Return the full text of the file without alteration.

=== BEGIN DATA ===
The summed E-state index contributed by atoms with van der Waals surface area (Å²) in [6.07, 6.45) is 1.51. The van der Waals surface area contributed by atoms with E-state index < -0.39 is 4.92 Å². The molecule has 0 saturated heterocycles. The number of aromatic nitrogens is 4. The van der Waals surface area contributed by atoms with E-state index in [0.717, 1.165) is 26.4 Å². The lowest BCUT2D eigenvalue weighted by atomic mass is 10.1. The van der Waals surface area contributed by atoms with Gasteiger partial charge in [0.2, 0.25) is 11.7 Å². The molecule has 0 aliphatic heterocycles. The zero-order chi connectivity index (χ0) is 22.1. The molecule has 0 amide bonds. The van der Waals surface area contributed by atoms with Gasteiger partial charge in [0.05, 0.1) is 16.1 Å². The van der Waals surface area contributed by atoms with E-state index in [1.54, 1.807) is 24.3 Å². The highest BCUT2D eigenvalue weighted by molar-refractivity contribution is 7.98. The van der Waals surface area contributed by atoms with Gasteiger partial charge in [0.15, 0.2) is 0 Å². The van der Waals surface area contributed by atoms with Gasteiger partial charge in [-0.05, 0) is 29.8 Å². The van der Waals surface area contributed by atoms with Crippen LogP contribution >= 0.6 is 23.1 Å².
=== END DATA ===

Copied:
The summed E-state index contributed by atoms with van der Waals surface area (Å²) in [6.07, 6.45) is 1.51. The van der Waals surface area contributed by atoms with E-state index < -0.39 is 4.92 Å². The molecule has 0 saturated heterocycles. The number of aromatic nitrogens is 4. The van der Waals surface area contributed by atoms with E-state index in [0.717, 1.165) is 26.4 Å². The lowest BCUT2D eigenvalue weighted by atomic mass is 10.1. The van der Waals surface area contributed by atoms with Gasteiger partial charge in [0.2, 0.25) is 11.7 Å². The molecule has 0 aliphatic heterocycles. The zero-order chi connectivity index (χ0) is 22.1. The molecule has 0 amide bonds. The van der Waals surface area contributed by atoms with Gasteiger partial charge in [0.05, 0.1) is 16.1 Å². The van der Waals surface area contributed by atoms with E-state index in [1.54, 1.807) is 24.3 Å². The highest BCUT2D eigenvalue weighted by molar-refractivity contribution is 7.98. The van der Waals surface area contributed by atoms with Gasteiger partial charge in [0.15, 0.2) is 0 Å². The van der Waals surface area contributed by atoms with Gasteiger partial charge in [-0.05, 0) is 29.8 Å². The van der Waals surface area contributed by atoms with Crippen LogP contribution >= 0.6 is 23.1 Å².